The Kate Daniels Series, by Ilona Andrews

This series has become one of my favorites. Love the characters, love the world, love the excellent way Andrews mixes in the subplots and keeps you guessing. If you like urban fantasy, just go buy it. 

Blurb: Atlanta would be a nice place to live, if it weren’t for magic…

One moment magic dominates, and cars stall and guns fail. The next, technology takes over and the defensive spells no longer protect your house from monsters. Here skyscrapers topple under onslaught of magic; werebears and werehyenas prowl through the ruined streets; and the Masters of the Dead, necromancers driven by their thirst of knowledge and wealth, pilot blood-crazed vampires with their minds.

In this world lives Kate Daniels. Kate likes her sword a little too much and has a hard time controlling her mouth. The magic in her blood makes her a target, and she spent most of her life hiding in plain sight.

But when Kate’s guardian is murdered, she must choose to do nothing and remain safe or to pursue his preternatural killer. Hiding is easy, but the right choice is rarely easy…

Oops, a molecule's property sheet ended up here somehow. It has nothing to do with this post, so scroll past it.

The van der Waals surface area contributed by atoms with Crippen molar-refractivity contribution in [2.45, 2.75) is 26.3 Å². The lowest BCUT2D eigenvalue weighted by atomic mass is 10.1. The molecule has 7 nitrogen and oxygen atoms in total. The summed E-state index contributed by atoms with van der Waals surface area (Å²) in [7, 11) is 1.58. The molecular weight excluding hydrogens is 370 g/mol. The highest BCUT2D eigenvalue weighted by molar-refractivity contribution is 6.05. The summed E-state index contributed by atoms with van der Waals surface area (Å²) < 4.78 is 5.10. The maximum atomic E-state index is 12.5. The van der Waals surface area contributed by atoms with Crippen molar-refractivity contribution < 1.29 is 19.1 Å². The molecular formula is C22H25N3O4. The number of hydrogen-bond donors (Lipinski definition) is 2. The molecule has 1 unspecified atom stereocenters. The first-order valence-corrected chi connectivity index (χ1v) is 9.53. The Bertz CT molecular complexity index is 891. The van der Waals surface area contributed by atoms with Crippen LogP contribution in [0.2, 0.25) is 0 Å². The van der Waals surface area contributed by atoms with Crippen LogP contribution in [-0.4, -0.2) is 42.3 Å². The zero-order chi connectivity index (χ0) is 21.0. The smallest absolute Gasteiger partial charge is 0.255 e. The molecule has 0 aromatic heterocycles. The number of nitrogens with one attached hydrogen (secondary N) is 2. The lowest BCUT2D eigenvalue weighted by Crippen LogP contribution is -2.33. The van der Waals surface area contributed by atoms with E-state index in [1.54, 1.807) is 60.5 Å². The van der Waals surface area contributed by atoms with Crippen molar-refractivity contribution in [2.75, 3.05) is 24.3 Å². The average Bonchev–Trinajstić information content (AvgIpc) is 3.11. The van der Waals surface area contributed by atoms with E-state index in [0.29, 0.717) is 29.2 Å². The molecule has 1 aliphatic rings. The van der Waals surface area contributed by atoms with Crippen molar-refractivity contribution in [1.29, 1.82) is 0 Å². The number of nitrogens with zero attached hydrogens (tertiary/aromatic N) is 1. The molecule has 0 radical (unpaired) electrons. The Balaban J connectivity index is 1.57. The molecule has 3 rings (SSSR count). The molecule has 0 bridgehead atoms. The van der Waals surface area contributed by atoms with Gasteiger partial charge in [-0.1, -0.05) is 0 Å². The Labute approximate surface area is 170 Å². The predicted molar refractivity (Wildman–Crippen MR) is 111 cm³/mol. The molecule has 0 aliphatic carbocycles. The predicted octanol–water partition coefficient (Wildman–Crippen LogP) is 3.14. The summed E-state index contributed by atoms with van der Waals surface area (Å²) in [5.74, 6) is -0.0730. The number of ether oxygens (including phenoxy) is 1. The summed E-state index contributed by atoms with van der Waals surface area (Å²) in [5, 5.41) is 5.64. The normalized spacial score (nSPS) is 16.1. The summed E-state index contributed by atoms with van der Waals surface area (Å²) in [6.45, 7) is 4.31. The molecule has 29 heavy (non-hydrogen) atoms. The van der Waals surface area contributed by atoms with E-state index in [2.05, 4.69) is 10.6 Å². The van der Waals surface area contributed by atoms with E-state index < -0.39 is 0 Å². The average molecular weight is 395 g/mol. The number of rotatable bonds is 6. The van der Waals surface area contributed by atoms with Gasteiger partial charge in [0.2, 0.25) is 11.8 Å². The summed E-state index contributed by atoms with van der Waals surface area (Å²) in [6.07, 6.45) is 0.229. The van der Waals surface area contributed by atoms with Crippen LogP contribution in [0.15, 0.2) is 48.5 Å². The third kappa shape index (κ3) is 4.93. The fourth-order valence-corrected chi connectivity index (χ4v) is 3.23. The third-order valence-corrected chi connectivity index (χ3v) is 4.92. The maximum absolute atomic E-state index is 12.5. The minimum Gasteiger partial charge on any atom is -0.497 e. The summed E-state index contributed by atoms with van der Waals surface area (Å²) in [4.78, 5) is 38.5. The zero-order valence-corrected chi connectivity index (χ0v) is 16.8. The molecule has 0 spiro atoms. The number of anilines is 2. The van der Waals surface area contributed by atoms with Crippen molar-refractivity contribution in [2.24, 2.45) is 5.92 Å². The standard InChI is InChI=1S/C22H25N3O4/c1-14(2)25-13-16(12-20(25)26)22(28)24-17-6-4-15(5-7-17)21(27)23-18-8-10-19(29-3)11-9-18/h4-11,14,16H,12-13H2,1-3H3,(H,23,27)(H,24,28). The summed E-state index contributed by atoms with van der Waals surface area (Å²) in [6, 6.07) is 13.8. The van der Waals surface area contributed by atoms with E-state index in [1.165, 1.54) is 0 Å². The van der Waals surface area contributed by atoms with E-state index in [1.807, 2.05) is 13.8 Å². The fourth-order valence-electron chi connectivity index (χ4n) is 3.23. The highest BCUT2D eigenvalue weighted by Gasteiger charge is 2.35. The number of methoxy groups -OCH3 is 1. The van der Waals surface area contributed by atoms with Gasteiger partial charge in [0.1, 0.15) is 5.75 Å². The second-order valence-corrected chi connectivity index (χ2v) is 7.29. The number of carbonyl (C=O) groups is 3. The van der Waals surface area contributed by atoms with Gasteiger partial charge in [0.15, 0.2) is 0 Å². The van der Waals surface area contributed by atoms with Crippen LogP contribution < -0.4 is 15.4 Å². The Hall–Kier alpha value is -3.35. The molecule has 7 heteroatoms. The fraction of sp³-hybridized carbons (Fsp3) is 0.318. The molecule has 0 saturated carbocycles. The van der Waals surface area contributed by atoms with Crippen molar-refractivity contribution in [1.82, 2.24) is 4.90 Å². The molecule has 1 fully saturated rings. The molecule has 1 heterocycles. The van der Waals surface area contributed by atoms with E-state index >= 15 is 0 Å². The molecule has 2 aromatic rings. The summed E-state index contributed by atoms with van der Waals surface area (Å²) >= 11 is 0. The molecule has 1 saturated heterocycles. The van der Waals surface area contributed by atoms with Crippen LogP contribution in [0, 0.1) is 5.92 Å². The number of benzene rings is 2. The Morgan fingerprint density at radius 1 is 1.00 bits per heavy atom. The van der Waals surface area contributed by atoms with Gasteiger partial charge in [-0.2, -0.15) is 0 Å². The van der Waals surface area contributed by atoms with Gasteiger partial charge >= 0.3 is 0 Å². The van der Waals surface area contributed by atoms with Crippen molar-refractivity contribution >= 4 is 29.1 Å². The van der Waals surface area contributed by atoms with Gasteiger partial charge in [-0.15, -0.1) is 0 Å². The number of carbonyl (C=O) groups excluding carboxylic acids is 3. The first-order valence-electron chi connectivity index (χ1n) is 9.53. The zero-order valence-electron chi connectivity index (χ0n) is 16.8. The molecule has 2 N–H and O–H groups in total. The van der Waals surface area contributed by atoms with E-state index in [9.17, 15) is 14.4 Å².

The Paradox Series, by Rachel Bach

Yet another in my military sci fi binging, this one was a lot of fun. Space opera adventure, with a tough gal in armor who kicks butt and doesn't take a lot of flack from anyone. 

Blurb: Devi Morris isn't your average mercenary. She has plans. Big ones. And a ton of ambition. It's a combination that's going to get her killed one day - but not just yet.

That is, until she just gets a job on a tiny trade ship with a nasty reputation for surprises. The Glorious Fool isn't misnamed: it likes to get into trouble, so much so that one year of security work under its captain is equal to five years everywhere else. With odds like that, Devi knows she's found the perfect way to get the jump on the next part of her Plan. But the Fool doesn't give up its secrets without a fight, and one year on this ship might be more than even Devi can handle.